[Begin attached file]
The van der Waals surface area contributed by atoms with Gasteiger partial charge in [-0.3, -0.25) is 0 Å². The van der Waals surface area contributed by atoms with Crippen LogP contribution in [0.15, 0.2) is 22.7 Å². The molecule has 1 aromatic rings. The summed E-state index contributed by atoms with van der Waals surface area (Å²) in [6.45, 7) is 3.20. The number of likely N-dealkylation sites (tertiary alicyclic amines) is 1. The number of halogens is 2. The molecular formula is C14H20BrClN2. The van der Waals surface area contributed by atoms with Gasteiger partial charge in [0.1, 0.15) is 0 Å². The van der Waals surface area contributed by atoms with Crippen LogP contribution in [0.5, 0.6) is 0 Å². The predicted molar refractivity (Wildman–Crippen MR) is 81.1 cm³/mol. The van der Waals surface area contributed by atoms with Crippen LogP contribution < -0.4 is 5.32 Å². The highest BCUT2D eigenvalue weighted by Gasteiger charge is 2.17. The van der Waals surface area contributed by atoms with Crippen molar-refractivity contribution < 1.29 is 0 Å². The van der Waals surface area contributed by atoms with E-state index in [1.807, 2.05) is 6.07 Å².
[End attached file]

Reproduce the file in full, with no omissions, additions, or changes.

The van der Waals surface area contributed by atoms with Gasteiger partial charge in [-0.3, -0.25) is 0 Å². The van der Waals surface area contributed by atoms with Crippen LogP contribution in [0.15, 0.2) is 22.7 Å². The molecule has 1 aromatic rings. The summed E-state index contributed by atoms with van der Waals surface area (Å²) in [6.45, 7) is 3.20. The number of likely N-dealkylation sites (tertiary alicyclic amines) is 1. The number of halogens is 2. The molecular formula is C14H20BrClN2. The van der Waals surface area contributed by atoms with Gasteiger partial charge in [0.1, 0.15) is 0 Å². The van der Waals surface area contributed by atoms with Crippen LogP contribution in [0.5, 0.6) is 0 Å². The predicted molar refractivity (Wildman–Crippen MR) is 81.1 cm³/mol. The van der Waals surface area contributed by atoms with Crippen LogP contribution < -0.4 is 5.32 Å². The highest BCUT2D eigenvalue weighted by Gasteiger charge is 2.17. The van der Waals surface area contributed by atoms with Crippen molar-refractivity contribution < 1.29 is 0 Å². The van der Waals surface area contributed by atoms with E-state index in [1.807, 2.05) is 6.07 Å².